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Mummering: A storied Newfoundland tradition


Daniel Martins, staff writer
December 27, 2012 — December brings out the masked, revelling mummers in Newfoundland, continuing a time-honoured tradition


The clothes make the mummer -- the most outlandish and rag-tag, the better. Courtesy: Mummers Festival
The clothes make the mummer -- the most outlandish and rag-tag, the better. Courtesy: Mummers Festival

You hear a knock on the door one night in December, open it up, and there they are: The mummers, a rag-tag group of boisterous singers and dancers. 

They might be somebody you know, but you'd have to work to figure out who: The whole lot of them are in disguise. 

They're dressed in sacks, or old curtains, or old coats, adorned with every manner of decoration from bras to tinsel, and every other combination in between.

Their faces are covered in burlap bags, old beer boxes, sunglasses, cardboard, fake beards, absolutely anything would do.

"Any mummers 'lowed in?" they might say, taking care to disguise their voices.

And if you let them in, expect a party and be happy for the chance: It's an old tradition that has ebbed and flowed throughout much of the island's history.

"It disappeared completely off the map for years, basically, in the 20th century," Dr. Patrick Byrne at Memorial University tells the Weather Network.

"It was actually banned ... in St. John's at some point in the nineteenth century, because it led to vandalism, and there was all kinds of class things as well."

Growing up in a small community in Newfoundland, Byrne remembers the tradition quite well, especially in its heyday.

It was an excuse to dress up, have a bit of fun, and do some signing and dancing as the troupe would move from house to house.

Once allowed in, their hosts would have to guess their identities -- not too difficult in a community where everybody knows everybody -- asking questions and receiving outlandish answers in return.

They might have a fiddle or accordion, and do a song and dance. Once identified and unmasked, it was time for a little party, with food and drink provided by the host.

"It was expected that they would be welcomed, and it would be expected that the host would treat them, if they had anything to treat them with. Alcohol wasn't always that plentiful in those days, certainly not legal alcohol," Byrne recalls, wryly.

Not everyone would let them in, or be expected to. 

The troupe might pass a house by if its owner was known to be ill, or there was a new baby. 

But if you were just being cranky -- there might be consequences.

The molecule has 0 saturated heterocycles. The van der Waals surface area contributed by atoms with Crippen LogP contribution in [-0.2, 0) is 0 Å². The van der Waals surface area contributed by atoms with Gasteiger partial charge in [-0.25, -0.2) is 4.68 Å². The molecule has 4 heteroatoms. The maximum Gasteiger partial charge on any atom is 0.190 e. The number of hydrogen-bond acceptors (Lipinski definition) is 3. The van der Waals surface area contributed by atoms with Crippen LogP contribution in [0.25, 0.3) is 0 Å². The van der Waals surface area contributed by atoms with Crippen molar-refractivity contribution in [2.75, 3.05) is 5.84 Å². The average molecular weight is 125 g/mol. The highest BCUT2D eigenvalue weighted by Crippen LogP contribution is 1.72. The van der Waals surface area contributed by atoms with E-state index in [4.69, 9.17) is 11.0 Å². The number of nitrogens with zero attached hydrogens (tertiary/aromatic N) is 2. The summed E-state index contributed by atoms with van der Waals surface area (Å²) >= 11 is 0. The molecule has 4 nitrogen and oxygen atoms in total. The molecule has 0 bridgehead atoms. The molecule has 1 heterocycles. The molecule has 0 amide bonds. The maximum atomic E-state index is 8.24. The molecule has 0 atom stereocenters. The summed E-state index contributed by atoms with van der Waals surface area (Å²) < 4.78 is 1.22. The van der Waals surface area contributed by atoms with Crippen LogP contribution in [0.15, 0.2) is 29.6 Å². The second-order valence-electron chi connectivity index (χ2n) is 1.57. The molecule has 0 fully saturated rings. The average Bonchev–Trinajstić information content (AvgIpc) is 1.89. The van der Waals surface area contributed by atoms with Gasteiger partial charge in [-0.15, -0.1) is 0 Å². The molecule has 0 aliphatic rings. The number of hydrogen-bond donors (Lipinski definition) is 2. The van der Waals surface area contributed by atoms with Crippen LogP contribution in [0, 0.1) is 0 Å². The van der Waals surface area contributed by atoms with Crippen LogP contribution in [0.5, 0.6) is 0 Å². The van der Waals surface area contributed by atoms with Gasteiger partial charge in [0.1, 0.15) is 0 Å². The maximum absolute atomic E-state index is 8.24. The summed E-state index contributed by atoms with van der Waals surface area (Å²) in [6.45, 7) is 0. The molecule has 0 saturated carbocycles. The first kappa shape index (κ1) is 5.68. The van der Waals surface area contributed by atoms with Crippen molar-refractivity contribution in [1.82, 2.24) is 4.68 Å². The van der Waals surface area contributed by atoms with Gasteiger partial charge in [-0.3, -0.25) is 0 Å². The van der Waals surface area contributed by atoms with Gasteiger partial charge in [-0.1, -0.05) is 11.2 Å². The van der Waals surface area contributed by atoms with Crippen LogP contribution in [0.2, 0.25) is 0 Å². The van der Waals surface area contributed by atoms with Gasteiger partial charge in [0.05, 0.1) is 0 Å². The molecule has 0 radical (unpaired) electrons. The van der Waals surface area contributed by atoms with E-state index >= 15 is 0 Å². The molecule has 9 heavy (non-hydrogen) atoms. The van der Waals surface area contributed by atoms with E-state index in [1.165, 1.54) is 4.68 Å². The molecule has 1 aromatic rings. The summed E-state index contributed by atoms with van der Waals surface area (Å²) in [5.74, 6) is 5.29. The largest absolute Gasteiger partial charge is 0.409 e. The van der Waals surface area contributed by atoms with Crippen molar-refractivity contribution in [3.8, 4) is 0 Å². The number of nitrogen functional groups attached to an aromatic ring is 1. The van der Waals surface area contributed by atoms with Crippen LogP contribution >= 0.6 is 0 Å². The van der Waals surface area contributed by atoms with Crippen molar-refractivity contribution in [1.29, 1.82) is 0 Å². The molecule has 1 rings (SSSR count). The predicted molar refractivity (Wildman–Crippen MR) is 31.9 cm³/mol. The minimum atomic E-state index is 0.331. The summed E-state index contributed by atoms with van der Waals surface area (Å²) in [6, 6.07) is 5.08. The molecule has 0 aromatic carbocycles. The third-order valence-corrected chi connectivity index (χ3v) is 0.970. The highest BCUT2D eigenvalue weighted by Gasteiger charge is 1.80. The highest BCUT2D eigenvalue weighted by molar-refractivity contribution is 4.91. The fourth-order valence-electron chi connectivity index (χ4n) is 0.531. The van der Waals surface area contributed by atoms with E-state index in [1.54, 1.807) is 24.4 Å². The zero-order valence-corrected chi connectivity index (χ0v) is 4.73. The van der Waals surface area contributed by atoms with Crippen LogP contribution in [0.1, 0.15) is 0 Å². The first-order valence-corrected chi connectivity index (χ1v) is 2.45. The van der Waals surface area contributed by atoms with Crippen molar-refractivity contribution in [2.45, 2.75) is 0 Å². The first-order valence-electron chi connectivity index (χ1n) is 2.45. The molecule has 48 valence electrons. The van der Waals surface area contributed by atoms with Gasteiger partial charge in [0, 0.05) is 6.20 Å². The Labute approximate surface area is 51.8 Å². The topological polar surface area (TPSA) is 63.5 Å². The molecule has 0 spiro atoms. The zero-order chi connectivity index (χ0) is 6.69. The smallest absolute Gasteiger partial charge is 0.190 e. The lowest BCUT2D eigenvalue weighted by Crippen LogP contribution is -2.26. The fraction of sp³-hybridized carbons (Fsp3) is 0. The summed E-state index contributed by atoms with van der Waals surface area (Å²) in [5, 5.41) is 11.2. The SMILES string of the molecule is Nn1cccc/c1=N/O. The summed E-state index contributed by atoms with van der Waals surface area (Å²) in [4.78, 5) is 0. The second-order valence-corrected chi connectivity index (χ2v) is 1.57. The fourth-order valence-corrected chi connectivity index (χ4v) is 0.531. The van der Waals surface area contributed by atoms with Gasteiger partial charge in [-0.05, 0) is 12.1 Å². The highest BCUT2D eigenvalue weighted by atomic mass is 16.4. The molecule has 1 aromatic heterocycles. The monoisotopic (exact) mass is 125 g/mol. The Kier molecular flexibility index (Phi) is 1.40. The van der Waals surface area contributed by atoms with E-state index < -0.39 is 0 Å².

Mummers, singing and dancing have always gone well together. Courtesy: Mummers Festival
Mummers, singing and dancing have always gone well together. Courtesy: Mummers Festival

"To not allow the mummers access to the house, meant that they had certain  liberties to get back at you, as it were," Byrne says.

"One of the most notorious -- it was not unusual for some young fellow to shimmy up a ladder to the top of the house, and stuff a sack or something in the chimney, which of course meant the house would fill full of smoke really quickly. And there were no consequences to that, except you had to send a lot of time cleaning."

The tradition was brought to Newfoundland by settlers from England and Northern Ireland, Byrne says, and thrived for many years in the province's small communities, although banned in St. John's in the nineteenth century.

Although the British version also involved plays, in Newfoundland the tradition that survives is mostly the house-to-house party and performance.

There are also mummer's dances in some parts of the Atlantic Provinces. In Newfoundland's capital, it takes the form of a mummers' festival and parade close to Christmas, begun by a community group a half-decade ago.

"The whole reason we started this thing is that mummering in Newfoundland -- sometimes it gets popular and then it might wane for a bit," the parade's organizer, Ryan Davis, says.

"We figured if we did something like a mummers festival, it might help encourage people to take up the tradition again over the 12 days of Christmas."

Around 500 mummers took part in the parade last year.

While Davis himself dresses up and goes mummering with his friends, he says many people in St. John's, the province's largest city, aren't too keen on letting strangers in their homes.

"I guess there is that possibility that anyone could be coming into your door," he says. "So I think that's why something like a mummers parade actually works well in bigger cities and towns. It does allow people to play a little bit with disguises ... and still feel safe and secure." 

He adds the colourful cavalcade is also a good introduction to the old tradition for children.

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